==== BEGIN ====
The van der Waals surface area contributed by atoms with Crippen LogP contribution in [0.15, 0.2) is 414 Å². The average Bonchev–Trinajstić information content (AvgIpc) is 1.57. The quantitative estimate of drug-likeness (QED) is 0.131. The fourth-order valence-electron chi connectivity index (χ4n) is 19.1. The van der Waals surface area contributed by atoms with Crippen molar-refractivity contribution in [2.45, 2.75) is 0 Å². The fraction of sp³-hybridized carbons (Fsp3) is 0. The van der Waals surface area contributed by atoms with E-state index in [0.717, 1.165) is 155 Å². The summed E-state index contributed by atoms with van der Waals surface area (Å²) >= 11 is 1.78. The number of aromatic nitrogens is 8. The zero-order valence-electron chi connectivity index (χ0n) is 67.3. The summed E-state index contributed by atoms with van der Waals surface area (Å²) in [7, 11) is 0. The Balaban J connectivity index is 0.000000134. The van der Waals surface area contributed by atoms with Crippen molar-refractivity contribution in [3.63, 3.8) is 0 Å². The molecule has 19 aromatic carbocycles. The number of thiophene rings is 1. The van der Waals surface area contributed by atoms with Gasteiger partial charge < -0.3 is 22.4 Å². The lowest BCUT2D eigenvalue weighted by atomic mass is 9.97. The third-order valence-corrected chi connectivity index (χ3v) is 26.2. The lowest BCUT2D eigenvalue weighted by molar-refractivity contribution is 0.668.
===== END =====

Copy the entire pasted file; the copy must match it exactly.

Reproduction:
The van der Waals surface area contributed by atoms with Crippen LogP contribution in [0.15, 0.2) is 414 Å². The average Bonchev–Trinajstić information content (AvgIpc) is 1.57. The quantitative estimate of drug-likeness (QED) is 0.131. The fourth-order valence-electron chi connectivity index (χ4n) is 19.1. The van der Waals surface area contributed by atoms with Crippen molar-refractivity contribution in [2.45, 2.75) is 0 Å². The fraction of sp³-hybridized carbons (Fsp3) is 0. The van der Waals surface area contributed by atoms with E-state index in [0.717, 1.165) is 155 Å². The summed E-state index contributed by atoms with van der Waals surface area (Å²) >= 11 is 1.78. The number of aromatic nitrogens is 8. The zero-order valence-electron chi connectivity index (χ0n) is 67.3. The summed E-state index contributed by atoms with van der Waals surface area (Å²) in [7, 11) is 0. The Balaban J connectivity index is 0.000000134. The van der Waals surface area contributed by atoms with Crippen molar-refractivity contribution in [3.63, 3.8) is 0 Å². The molecule has 19 aromatic carbocycles. The number of thiophene rings is 1. The van der Waals surface area contributed by atoms with Gasteiger partial charge < -0.3 is 22.4 Å². The lowest BCUT2D eigenvalue weighted by atomic mass is 9.97. The third-order valence-corrected chi connectivity index (χ3v) is 26.2. The lowest BCUT2D eigenvalue weighted by molar-refractivity contribution is 0.668.